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Calvert Memorial Hospital is investing more than $825,000 to fully implement new “smart” intravenous (IV) pumps throughout its facility. The advanced system features many built-in safeguards and provides superior accuracy. Coupled with existing initiatives like bar coding and electronic prescribing, the new technology puts CMH at the forefront of medication safety in the state.

“We have dedicated considerable resources to this new technology because we believe it will be of great benefit to our patients,” said CMH President and CEO Jim Xinis in a press release, “and reassure them they are receiving the best possible care.” A portion of the funding was raised by the hospital’s charitable foundation.

CMH plans to add the new smart IV pumps in the hospital’s infusion therapy center, operating rooms and intensive care unit along with its emergency department and family birth center for use with post-partum patients and mothers in labor.

Last year, CMH scored 96.3 percent for medication safety on an annual survey conducted by the Institute of Safe Medication Practices — surpassing the national average of 71 percent and the statewide median of 77 percent by a wide margin, according to the release.

“We are continually looking at ways to improve our medication safety,” said CMH pharmacist Kara Harrer in the release. “There is no doubt that smart pumps will significantly strengthen those efforts.”

Studies at major medical centers have shown that this new technology has a critical impact in preventing potentially serious IV medication errors. So, what makes the pumps so smart?

According to Harrer, the smart pump’s “brain” consists of customized software that contains a drug library, the release states. This software essentially transforms a conventional IV pump into a computer that sends an alert if an infusion is programmed outside a particular medication’s recommended limits for dose, rate or concentration based on a patient’s age, weight and medical condition.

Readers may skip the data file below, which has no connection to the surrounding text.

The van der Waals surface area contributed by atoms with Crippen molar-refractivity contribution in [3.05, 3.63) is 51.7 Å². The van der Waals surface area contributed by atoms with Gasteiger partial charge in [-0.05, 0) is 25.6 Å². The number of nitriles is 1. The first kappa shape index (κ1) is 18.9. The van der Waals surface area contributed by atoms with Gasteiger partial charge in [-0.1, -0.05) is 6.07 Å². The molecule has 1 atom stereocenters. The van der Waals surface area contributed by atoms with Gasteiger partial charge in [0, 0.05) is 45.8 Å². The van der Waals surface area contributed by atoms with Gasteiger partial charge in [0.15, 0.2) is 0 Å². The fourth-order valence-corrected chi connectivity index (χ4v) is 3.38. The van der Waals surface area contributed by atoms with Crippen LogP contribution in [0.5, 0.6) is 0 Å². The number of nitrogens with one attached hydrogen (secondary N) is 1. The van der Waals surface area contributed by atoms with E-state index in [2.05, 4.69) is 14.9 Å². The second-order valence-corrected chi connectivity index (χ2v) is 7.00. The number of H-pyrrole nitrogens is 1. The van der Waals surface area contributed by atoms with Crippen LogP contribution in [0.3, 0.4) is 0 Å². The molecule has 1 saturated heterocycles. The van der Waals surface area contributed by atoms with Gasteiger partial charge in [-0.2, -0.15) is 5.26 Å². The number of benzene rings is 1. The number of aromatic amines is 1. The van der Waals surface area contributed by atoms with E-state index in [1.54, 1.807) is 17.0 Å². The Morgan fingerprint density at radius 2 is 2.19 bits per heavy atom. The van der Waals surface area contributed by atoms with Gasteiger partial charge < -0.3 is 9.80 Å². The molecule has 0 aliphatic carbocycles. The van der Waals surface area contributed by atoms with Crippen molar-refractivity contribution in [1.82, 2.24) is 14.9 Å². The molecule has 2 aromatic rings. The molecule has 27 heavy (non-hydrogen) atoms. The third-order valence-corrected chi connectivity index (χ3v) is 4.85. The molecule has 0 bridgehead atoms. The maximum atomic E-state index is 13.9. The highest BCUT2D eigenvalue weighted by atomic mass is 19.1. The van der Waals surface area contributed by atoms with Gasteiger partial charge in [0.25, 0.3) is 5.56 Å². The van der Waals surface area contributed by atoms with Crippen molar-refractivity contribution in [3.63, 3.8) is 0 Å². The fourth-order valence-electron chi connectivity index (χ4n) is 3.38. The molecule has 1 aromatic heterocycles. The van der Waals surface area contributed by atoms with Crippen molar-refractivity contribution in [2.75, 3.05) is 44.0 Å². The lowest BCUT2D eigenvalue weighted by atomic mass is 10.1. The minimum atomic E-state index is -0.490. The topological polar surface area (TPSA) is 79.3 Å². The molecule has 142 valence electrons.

Going above or below the limit will prompt the machine to sound an alarm, notifying the clinician of the error and how to fix it. “So even if a staff person accidentally presses the wrong button,” she said in the release, “the smart pump lets you know before you administer the medication.”

According to Harrer, the pumps also log data about all such alerts, including the time, date, drug, concentration and programmed rate, thus providing valuable continuous quality improvement information, the release states.

Harrer said the smart pumps have other built-in safeguards that provide an extra layer of protection. “For example, if you have a surgical patient who is on continuous pain medication and his oxygen level drops,” she said in the release, “the smart pump will automatically shut off the medication even before the nurse reaches the patient’s bedside.”

In addition, Harrer said, the pumps are programmed with specific drug dictionaries that ensure the drugs are administered according to best practices, according to the release. They also have free-flow protection — a key safety feature designed to prevent unintentional overdoses of medication or fluid.